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Spectroscopic studies of near-infrared emitting nanoparticles and their assemblies

Spectroscopic studies of near-infrared emitting nanoparticles and their assemblies

Leitung:  Prof. Dr. Nadja Bigall, LUH, Institute of Physical Chemistry and Electrochemistry
Team:  Denis Pluta
Jahr:  2020

In this project nanoparticles are synthesized, that exhibit photoluminescent properties in the near infrared and subsequently converted to three dimensional networks, also known as nanoparticle gels.
These nanoparticle assemblies have been synthesized for a number of different particle and material types, ranging from semiconductor to metal and metal oxide nanoparticles. The advantages of these structures are high surface area, high porosity and the ability to retain nanoscopic properties as a macroscopic material.

One interesting topic in terms of nanoscopic properties is the tunable photoluminescence based on the quantum size effect of semiconductor nanoparticles. With decreasing particle size, the electronic structure changes from a continuous band to quantified energy states, resulting in the increase of the band gap and therefore the shift of the Emission to smaller wavelength. As these properties are generally retained for the three-dimensional assemblies more options for the manipulation and optimization of the photoluminescence properties arise. For example, it was shown, that the connection of the particles in the network can lead to a delocalization of the charge carriers, manifesting itself in the increase of photoluminescence lifetimes.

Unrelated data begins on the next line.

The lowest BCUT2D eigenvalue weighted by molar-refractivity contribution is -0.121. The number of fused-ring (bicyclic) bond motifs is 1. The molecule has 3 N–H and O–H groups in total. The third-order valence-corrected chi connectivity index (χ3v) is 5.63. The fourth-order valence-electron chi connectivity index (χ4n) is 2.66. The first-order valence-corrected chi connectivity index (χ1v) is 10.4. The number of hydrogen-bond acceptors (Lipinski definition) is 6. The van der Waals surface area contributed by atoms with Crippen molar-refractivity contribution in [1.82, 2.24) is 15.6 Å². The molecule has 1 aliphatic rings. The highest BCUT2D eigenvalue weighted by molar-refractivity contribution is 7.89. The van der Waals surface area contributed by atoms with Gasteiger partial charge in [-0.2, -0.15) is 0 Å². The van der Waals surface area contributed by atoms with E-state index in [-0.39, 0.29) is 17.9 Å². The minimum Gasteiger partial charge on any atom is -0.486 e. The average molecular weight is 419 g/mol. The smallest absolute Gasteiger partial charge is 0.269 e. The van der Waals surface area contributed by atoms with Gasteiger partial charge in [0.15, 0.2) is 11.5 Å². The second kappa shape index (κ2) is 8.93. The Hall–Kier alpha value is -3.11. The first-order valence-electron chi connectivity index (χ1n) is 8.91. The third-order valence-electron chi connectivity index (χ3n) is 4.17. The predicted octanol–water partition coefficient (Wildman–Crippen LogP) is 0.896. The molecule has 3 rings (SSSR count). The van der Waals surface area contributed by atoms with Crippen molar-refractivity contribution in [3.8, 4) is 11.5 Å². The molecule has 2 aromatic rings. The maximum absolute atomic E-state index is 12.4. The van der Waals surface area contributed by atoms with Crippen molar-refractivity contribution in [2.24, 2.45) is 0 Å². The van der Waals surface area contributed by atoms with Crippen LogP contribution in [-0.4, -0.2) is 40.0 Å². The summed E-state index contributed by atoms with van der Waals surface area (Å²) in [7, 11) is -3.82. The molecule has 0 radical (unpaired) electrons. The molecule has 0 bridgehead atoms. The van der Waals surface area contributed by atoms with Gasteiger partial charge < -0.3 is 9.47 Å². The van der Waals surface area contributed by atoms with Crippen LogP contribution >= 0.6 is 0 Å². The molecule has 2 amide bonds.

Narrow bandgap nanoscopic materials have gained growing scientific interest, due to their possible applications in technologies such as solar cells, infrared optoelectronics, microelectronics and sensors. The development of such technologies, as well as the needed materials and the investigation of relevant chemical and physical phenomena is integral for the growing digitalization of our daily lives.

The catalogue of synthetically available nanoparticle gels does not contain NIR emissive networks so far, which will be tackled with this project. To achieve this goal, different gelation methods will be adapted and optimized, leading to different network structures and inter particle connections. The resulting gels will be characterized with a focus on their optical properties, using absorption and emission spectroscopy as well as fluorescent lifetime measurements.